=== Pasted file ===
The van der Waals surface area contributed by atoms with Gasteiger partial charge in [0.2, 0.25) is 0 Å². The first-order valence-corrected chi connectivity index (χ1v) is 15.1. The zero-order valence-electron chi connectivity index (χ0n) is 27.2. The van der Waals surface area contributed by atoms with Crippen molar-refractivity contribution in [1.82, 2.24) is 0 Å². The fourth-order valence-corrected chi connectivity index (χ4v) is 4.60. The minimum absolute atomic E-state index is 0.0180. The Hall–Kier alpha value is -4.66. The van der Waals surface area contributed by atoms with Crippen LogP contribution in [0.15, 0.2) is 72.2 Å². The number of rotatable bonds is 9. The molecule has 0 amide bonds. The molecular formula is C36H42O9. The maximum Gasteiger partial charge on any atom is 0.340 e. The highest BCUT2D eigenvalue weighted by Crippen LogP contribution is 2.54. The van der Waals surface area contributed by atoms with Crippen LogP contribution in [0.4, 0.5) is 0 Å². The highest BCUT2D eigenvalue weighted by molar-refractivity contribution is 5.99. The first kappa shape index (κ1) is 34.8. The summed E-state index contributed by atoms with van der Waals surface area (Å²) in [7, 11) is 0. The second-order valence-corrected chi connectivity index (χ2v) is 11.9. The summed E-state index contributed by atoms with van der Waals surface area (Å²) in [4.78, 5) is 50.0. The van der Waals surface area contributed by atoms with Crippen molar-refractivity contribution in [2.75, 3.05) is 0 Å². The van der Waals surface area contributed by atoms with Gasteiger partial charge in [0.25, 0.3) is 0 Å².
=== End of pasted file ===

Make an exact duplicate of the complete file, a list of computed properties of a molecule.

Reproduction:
The van der Waals surface area contributed by atoms with Gasteiger partial charge in [0.2, 0.25) is 0 Å². The first-order valence-corrected chi connectivity index (χ1v) is 15.1. The zero-order valence-electron chi connectivity index (χ0n) is 27.2. The van der Waals surface area contributed by atoms with Crippen molar-refractivity contribution in [1.82, 2.24) is 0 Å². The fourth-order valence-corrected chi connectivity index (χ4v) is 4.60. The minimum absolute atomic E-state index is 0.0180. The Hall–Kier alpha value is -4.66. The van der Waals surface area contributed by atoms with Crippen LogP contribution in [0.15, 0.2) is 72.2 Å². The number of rotatable bonds is 9. The molecule has 0 amide bonds. The molecular formula is C36H42O9. The maximum Gasteiger partial charge on any atom is 0.340 e. The highest BCUT2D eigenvalue weighted by Crippen LogP contribution is 2.54. The van der Waals surface area contributed by atoms with Crippen LogP contribution in [0.4, 0.5) is 0 Å². The highest BCUT2D eigenvalue weighted by molar-refractivity contribution is 5.99. The first kappa shape index (κ1) is 34.8. The summed E-state index contributed by atoms with van der Waals surface area (Å²) in [7, 11) is 0. The second-order valence-corrected chi connectivity index (χ2v) is 11.9. The summed E-state index contributed by atoms with van der Waals surface area (Å²) in [4.78, 5) is 50.0. The van der Waals surface area contributed by atoms with Crippen molar-refractivity contribution in [2.75, 3.05) is 0 Å². The van der Waals surface area contributed by atoms with Gasteiger partial charge in [0.25, 0.3) is 0 Å².